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DataWindow.NET How To: Data Entry Form

Simplifying database application development

The one minor issue with this approach is that the DataWindowControl, by default, won't let the user tab out of columns that are marked as 'required' without entering data. It's often better to let the user move out of required columns and simply do the validation just before a database update. To do this, we add a dw_product_ItemError method, as shown below, that lets the user move out of the required columns without entering data. Note that this function is also quite generic and could be used on any DataWindow object.

DW.NET dw_product_ItemError
'by default the DataWindow will generate an error message
'when ever the user moves off a required column without populating it
'we want to delay that until the user is ready to submit the record
'to the database, but we also want to do the required field check
'dynamically using FindNextRequiredColumn, rather than checking
'individual(columns)

'is the new value an empty string
If e.Data() <> "" Then
e.Action = ItemErrorAction.Reject
Exit Sub
End If

'is the current value null
If dw_product.IsItemNull(e.RowNumber, e.ColumnName) Then
e.Action = ItemErrorAction.RejectAndAllowFocusChange
Exit Sub
End If

'otherwise set it to null
dw_product.SetItemNull(e.RowNumber, e.ColumnName)
e.Action = ItemErrorAction.RejectWithNoMessage

When users want to add a new product, they hit the Add command button and the btnAdd_Click method is called. In the VB.NET version, a ClearForm method is called that resets each of the individual controls to a default value. That instance variable that tracks the insert/update status is also set and the Add and Delete buttons are disabled. In the DW.NET version, we don't need a ClearForm method. Instead we simply do an InsertRow on the DataWindow control, and the columns in the newly created row automatically take the initial values provided in the DataWindow Object. Since the DataWindowControl is tracking the insert/update status for us, we also don't need that instance variable. And since the DataWindow control can handle updates on multiple rows simultaneously, we don't constrain the user by disabling the Add or Delete buttons either. The last thing we do in the DW.NET version of the btnAdd_Click method (as shown below) is scroll the dw_productlist DataWindow to make sure the newly inserted row is visible there as well as in the data-entry area.

Finally, we'll look at what happens when the user wants to delete a product. As you might have come to expect by now, the VB.NET DeleteProduct method contains 40 lines of code in which the SQL delete statement is constructed and executed. The DW.NET version of that method, as shown below, contains seven lines of code. We simply issue a DeleteRow on the DataWindowControl and then use the UpdateProduct method to handle the database update the same as we did for the inserts and updates.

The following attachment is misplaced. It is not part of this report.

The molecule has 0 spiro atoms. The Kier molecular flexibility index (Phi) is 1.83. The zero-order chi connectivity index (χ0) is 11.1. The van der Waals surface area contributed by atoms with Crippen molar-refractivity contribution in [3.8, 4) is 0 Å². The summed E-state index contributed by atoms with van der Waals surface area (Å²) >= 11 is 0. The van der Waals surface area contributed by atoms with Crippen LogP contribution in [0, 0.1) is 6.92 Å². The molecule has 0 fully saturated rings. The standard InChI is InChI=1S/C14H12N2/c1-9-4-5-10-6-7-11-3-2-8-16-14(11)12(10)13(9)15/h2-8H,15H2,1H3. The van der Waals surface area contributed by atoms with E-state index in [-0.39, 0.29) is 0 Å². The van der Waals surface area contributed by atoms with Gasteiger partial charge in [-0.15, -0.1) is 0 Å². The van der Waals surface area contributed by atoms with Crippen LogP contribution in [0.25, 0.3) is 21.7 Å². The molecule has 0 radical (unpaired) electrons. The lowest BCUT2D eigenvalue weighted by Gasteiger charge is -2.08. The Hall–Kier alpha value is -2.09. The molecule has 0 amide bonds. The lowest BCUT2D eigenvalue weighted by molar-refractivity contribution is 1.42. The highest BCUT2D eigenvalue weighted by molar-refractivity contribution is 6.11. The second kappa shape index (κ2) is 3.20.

DW.NET DeleteProduct
Try
Dim row As Integer = dw_productlist.CurrentRow()
dw_productlist.DeleteRow(row)
UpdateProduct()
Catch e As Exception
MsgBox(e.Message, MsgBoxStyle.Critical, "General Error")
End Try

Conclusion
As we've seen, DataWindow.NET technology can be used to simplify the generation of WinForms application development when database interaction is involved. Once the DataWindow Object is generated from the SQL select statement, it automatically handles the generation of SQL insert, update, and delete statements. And the update statements generated by the DataWindow technology automatically deal with issues such as optimistic concurrency and update collisions. The DropDownDataWindow edit style relieves the developer of having to develop code to populated dropdownlistboxes. The ShareData functionality lets the same result set be used to populate different DataWindowControls that provide different views of the same data; even different rows in that result set. Finally, DataWindow Object edit style properties and DataWindowControl methods let us easily implement required data validation generically.

More Stories By Bruce Armstrong

Bruce Armstrong is a development lead with Integrated Data Services (www.get-integrated.com). A charter member of TeamSybase, he has been using PowerBuilder since version 1.0.B. He was a contributing author to SYS-CON's PowerBuilder 4.0 Secrets of the Masters and the editor of SAMs' PowerBuilder 9: Advanced Client/Server Development.

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Most Recent Comments
alvin 07/23/08 08:36:24 PM EDT

how can i change the highlight color of selected row? the default is dark blue which is too heavy. thanks

Allan A. Cartagenas 08/18/05 04:38:53 AM EDT

Where can I download the file frmDWMain.vb? The link to download the file is not included on the article.

Thanks